Buck Owens; Ira Louvin; Ernest Tubb 

Young Buck (Audium); The Complete Recordings (Capitol Special Markets); The Definitive Hits Collection (Collector'S Choice)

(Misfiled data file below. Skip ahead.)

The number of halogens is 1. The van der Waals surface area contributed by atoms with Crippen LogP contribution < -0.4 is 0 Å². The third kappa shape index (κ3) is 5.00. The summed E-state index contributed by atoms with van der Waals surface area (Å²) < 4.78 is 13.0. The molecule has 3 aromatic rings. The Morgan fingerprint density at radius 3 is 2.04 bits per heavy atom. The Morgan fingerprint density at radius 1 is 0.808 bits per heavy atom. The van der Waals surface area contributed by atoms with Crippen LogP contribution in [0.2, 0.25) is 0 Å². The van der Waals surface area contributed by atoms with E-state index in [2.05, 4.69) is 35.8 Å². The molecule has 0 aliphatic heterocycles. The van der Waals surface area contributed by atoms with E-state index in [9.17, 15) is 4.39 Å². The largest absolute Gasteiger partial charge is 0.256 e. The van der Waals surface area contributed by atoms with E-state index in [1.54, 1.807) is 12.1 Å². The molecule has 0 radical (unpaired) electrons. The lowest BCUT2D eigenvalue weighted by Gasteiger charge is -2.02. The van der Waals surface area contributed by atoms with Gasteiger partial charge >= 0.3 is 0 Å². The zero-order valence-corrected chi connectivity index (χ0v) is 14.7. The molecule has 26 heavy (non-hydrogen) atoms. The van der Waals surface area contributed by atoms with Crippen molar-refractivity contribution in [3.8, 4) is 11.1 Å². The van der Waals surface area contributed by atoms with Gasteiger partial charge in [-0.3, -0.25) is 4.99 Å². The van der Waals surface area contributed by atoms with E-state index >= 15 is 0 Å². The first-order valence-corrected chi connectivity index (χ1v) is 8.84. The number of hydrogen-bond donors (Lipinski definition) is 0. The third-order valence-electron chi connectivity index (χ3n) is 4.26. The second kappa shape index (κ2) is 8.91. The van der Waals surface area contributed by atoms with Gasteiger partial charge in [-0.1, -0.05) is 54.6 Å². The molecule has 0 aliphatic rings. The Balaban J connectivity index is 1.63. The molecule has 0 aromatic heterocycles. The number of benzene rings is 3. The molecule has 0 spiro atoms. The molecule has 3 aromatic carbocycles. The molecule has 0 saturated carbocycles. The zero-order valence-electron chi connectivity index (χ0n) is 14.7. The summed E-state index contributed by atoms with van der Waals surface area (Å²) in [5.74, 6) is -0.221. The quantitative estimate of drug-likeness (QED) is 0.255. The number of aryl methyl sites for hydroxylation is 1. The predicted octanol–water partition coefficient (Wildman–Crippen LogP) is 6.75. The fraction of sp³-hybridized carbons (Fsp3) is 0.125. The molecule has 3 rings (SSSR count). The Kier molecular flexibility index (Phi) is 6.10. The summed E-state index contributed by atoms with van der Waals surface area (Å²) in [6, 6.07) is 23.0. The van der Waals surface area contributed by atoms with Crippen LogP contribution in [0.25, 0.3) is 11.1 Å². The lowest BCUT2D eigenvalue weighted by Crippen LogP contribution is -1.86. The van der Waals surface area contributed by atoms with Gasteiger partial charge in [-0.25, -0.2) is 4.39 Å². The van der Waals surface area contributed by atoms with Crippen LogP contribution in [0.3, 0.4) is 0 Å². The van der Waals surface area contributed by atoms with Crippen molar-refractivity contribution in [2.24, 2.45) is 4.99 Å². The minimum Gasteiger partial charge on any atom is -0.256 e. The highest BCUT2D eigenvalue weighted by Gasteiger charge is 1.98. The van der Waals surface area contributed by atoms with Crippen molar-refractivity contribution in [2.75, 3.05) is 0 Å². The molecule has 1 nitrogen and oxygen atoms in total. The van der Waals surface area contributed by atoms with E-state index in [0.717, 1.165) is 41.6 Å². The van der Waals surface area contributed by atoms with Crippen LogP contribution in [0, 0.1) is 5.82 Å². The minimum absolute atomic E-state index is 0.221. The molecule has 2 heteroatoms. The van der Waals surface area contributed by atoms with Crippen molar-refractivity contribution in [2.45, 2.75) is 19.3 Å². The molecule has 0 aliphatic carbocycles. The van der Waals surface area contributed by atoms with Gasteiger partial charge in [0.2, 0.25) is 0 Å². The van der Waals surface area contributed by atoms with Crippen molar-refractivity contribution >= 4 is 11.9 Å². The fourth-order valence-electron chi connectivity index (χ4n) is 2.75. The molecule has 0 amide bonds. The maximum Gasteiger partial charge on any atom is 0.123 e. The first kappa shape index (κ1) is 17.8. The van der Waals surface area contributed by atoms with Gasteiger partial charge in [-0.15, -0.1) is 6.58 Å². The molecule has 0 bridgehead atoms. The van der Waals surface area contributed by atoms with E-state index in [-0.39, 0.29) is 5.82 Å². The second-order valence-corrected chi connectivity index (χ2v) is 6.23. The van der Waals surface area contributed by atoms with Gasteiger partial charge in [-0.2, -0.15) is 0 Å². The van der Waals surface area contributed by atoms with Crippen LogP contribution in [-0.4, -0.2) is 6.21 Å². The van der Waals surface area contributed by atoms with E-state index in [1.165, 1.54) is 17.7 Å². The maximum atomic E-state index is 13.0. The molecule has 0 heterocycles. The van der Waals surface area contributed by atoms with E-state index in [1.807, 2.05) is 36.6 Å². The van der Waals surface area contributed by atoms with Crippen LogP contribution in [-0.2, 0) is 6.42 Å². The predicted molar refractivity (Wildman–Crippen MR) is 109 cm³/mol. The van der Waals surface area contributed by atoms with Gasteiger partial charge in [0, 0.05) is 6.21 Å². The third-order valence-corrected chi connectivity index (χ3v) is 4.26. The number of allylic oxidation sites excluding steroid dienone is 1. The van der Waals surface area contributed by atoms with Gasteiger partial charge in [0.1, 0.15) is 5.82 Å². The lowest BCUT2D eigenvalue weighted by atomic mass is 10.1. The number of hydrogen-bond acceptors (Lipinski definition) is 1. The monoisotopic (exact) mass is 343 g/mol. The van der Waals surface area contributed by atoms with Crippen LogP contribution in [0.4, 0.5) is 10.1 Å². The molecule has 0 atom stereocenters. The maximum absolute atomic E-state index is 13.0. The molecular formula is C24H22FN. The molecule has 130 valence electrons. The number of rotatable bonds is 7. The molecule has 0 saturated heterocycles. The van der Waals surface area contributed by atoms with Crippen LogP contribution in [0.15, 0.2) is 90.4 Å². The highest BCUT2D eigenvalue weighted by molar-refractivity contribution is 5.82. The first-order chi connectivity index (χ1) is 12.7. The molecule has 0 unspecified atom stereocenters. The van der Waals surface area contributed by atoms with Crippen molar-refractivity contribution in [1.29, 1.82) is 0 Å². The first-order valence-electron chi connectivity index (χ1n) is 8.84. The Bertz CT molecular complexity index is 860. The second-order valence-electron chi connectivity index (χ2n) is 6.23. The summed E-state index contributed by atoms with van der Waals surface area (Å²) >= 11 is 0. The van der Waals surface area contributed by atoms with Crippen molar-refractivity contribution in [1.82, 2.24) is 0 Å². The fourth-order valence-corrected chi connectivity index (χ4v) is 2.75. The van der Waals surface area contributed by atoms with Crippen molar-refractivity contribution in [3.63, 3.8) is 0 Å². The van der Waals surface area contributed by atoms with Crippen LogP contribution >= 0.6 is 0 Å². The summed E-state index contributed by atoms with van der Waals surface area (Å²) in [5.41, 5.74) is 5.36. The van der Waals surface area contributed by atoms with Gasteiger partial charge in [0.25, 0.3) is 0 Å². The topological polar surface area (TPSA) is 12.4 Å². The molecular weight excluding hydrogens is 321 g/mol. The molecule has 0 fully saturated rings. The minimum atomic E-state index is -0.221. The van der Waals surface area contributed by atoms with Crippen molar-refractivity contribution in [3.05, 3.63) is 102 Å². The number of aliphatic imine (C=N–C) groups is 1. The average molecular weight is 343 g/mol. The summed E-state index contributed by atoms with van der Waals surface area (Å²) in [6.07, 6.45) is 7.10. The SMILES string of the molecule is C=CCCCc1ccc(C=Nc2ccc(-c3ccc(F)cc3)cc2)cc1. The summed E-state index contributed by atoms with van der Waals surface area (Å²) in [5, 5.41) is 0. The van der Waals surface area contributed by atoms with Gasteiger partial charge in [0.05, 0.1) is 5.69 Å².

There's a longstanding love/hate relationship between vintage country collectors and the major labels: fans revile the record companies for being stingy with the vast amount of material in their vaults, and corporations complain that nobody buys the oldies that they do reissue; the labels shunt classic country releases off onto ad-hoc specialty imprints, and fans must be quick on their feet to catch the good stuff when it comes out. Well, it's time to break out the track shoes, kids, 'cause there's a slew of classic recordings now out that have been eluding us for decades. Young Buck is the first official release comprising all of Buck Owens' mid-'50s, pre-Capitol singles in one place. The material ranges from nasal, bluesy, George Jones-style weepers to shameless attempts at rockabilly. It's not nearly as snappy as his brilliant, bouncy, Beatles-flavored hits from the '60s, but it's still a gas. Another holy grail of hick music is the only solo album ever released by Ira Louvin, the hard-drinking, hyper-religious older sibling of the famed Louvin Brothers duo. Originally released in 1965 after Louvin's fatal car crash, these tracks might surprise fans familiar with the bright, joyous harmony vocal style of the Louvins. Ira's solo work is darker and more classically honky-tonk, although on novelty numbers like "Who Throwed Dat Rock?" he keeps his old songwriting flair intact. Finally, there's probably the most overdue country release in America -- a two-CD collection of hits by Ernest Tubb, one of the greatest pioneers of Texas honky-tonk. More than any other country legend, Tubb suffered at the hands of history -- or rather, of MCA Records, which has kept the bulk of Tubb's material out of print for decades. At last we get a chance at Tubb without having to confront gigantic import box sets or the shamefully inadequate cheapie releases parsimoniously doled out here in the States. These two CDs are just about the right length for a comprehensive look at ET's legacy. Admittedly, Tubb was not the most versatile or inventive artist, but he was a remarkably sincere vocalist who brought lyrics fully to life (even though he croaked like a bullfrog with a bad cold). For true country fans, these are the glory days.... you just have to listen for the thunder to see where the lightning will strike.


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